#5: Deep Breathing

If there’s one organ that the world has been paying attention to more than ever, in 2020 it’s about the lungs. Research shows that performing deep breathing exercises enhances lung function. And the best part about deep breathing exercises is you can perform them without getting out of bed. 

#6: Eat a Plant-Based Diet

You don’t have to give up meat altogether to be healthier. However, most Americans consume more animal protein than is necessary. Most people in advanced nations are overfed but undernourished, meaning we eat too many calories but don’t get enough nutrients. To be sure, wild game and pasture-raised meat are very rich in nutrients. But for most people that shop at big supermarkets, the best way to get enough nutrient-rich food is by eating a plant-based diet. 

What is a plant-based diet? Think: fresh fruits and vegetables, lots of them. Throw in a moderate amount of healthy grains from non-starchy carbohydrates such as brown rice as well as beans, nuts and seeds.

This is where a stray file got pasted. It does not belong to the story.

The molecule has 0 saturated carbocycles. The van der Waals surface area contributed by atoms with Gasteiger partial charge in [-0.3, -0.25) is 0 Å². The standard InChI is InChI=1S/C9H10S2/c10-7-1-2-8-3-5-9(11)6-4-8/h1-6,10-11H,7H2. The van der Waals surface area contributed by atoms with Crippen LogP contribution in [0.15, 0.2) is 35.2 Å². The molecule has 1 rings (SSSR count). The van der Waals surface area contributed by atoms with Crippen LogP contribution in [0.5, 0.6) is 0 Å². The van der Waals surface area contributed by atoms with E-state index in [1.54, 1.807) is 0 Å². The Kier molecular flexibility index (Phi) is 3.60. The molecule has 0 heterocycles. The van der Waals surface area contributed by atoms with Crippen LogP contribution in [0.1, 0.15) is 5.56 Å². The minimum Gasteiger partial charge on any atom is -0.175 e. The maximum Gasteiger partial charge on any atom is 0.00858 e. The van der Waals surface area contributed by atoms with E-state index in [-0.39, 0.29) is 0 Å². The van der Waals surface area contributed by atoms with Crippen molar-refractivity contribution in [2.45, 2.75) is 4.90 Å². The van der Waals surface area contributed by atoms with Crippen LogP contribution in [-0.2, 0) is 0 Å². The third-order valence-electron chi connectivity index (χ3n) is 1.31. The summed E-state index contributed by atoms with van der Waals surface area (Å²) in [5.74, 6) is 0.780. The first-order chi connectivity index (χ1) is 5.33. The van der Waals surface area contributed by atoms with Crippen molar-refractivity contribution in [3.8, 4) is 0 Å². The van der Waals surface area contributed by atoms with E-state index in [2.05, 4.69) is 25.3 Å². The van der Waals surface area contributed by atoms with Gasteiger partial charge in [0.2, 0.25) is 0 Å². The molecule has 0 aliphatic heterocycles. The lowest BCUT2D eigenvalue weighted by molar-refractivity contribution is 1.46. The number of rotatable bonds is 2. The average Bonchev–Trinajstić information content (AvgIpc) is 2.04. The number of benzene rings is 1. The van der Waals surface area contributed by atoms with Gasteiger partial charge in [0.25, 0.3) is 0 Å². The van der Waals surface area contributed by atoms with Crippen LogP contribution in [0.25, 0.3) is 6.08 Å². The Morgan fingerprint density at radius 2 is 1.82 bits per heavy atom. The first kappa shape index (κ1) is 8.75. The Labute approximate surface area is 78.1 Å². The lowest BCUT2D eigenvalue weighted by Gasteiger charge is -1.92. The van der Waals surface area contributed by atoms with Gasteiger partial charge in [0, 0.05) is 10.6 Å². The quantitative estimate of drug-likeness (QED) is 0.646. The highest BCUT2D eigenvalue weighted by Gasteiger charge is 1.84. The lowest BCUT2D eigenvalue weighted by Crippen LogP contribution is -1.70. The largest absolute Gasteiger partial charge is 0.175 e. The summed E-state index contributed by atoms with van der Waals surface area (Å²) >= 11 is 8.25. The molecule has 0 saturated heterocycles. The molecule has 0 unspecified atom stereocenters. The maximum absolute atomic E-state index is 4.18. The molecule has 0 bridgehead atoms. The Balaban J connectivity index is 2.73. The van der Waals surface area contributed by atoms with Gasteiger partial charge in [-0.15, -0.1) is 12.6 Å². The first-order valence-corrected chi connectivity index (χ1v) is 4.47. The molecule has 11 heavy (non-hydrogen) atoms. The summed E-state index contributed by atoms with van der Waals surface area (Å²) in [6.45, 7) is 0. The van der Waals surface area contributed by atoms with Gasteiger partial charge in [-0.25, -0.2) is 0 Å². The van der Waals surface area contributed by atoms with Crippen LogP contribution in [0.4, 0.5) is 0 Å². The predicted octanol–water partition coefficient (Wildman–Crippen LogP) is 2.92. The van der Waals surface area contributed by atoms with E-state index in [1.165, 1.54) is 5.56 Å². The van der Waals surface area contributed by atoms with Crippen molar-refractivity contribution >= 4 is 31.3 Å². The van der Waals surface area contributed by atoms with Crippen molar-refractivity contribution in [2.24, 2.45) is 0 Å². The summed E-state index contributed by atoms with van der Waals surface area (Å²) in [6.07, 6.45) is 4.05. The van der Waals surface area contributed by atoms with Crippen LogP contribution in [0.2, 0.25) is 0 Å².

And don’t forget edible mushrooms, which are one of the best food-based sources of vitamin D. Mushrooms support a healthy immune system and may help your body neutralize harmful effects of stress. 

Eliminate from your diet highly-processed (packaged) foods and vegetable oils. That means nothing made with white flour or corn oil. If you want to get healthier and manage your blood sugar, that means no potato chips, crackers, pretzels, baked goods, etc. 

If you love bread and can’t give it up, buy 100% rye bread or 100% whole grain bread. 

#7: Get Plenty Of Fresh Air

As of this writing, it’s 12 degrees in Duluth, MN. If you’re a resident of that fine city as well as hundreds of other towns where the mercury reads below freezing today, the advice to get plenty of fresh air may be taken with a grain of salt. 

However, spending time outdoors, whether it’s ice skating, ice fishing, cross-country skiing, or simply walking and breathing fresh air, can do wonders for your immune system and your psyche. Fresh air clears your lungs by balancing levels of oxygen, nitrogen and carbon dioxide. Inside, stuffy air leads to an imbalance of these elements. 

Being outside in a bucolic environment such as a field, stream, river, beach, etc., lowers blood pressure and reduces stress. The benefits of spending time outdoors is very much underrated! And remember, there’s no such thing as bad weather, only bad clothes.